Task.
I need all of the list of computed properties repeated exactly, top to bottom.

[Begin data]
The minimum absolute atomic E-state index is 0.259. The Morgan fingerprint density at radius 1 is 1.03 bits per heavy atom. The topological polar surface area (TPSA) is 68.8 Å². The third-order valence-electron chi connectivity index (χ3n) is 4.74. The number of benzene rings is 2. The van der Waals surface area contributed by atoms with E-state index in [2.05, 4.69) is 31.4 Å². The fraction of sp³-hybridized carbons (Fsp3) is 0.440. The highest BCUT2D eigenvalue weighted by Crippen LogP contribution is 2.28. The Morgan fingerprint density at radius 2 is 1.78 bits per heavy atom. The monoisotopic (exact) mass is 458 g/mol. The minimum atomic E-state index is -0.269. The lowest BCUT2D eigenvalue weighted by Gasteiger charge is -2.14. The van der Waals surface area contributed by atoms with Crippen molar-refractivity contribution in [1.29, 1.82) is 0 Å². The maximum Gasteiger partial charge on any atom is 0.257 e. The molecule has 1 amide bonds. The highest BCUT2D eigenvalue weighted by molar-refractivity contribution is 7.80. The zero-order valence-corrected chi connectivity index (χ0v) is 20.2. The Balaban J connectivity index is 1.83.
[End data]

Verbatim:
The minimum absolute atomic E-state index is 0.259. The Morgan fingerprint density at radius 1 is 1.03 bits per heavy atom. The topological polar surface area (TPSA) is 68.8 Å². The third-order valence-electron chi connectivity index (χ3n) is 4.74. The number of benzene rings is 2. The van der Waals surface area contributed by atoms with E-state index in [2.05, 4.69) is 31.4 Å². The fraction of sp³-hybridized carbons (Fsp3) is 0.440. The highest BCUT2D eigenvalue weighted by Crippen LogP contribution is 2.28. The Morgan fingerprint density at radius 2 is 1.78 bits per heavy atom. The monoisotopic (exact) mass is 458 g/mol. The minimum atomic E-state index is -0.269. The lowest BCUT2D eigenvalue weighted by Gasteiger charge is -2.14. The van der Waals surface area contributed by atoms with Crippen molar-refractivity contribution in [1.29, 1.82) is 0 Å². The maximum Gasteiger partial charge on any atom is 0.257 e. The molecule has 1 amide bonds. The highest BCUT2D eigenvalue weighted by molar-refractivity contribution is 7.80. The zero-order valence-corrected chi connectivity index (χ0v) is 20.2. The Balaban J connectivity index is 1.83.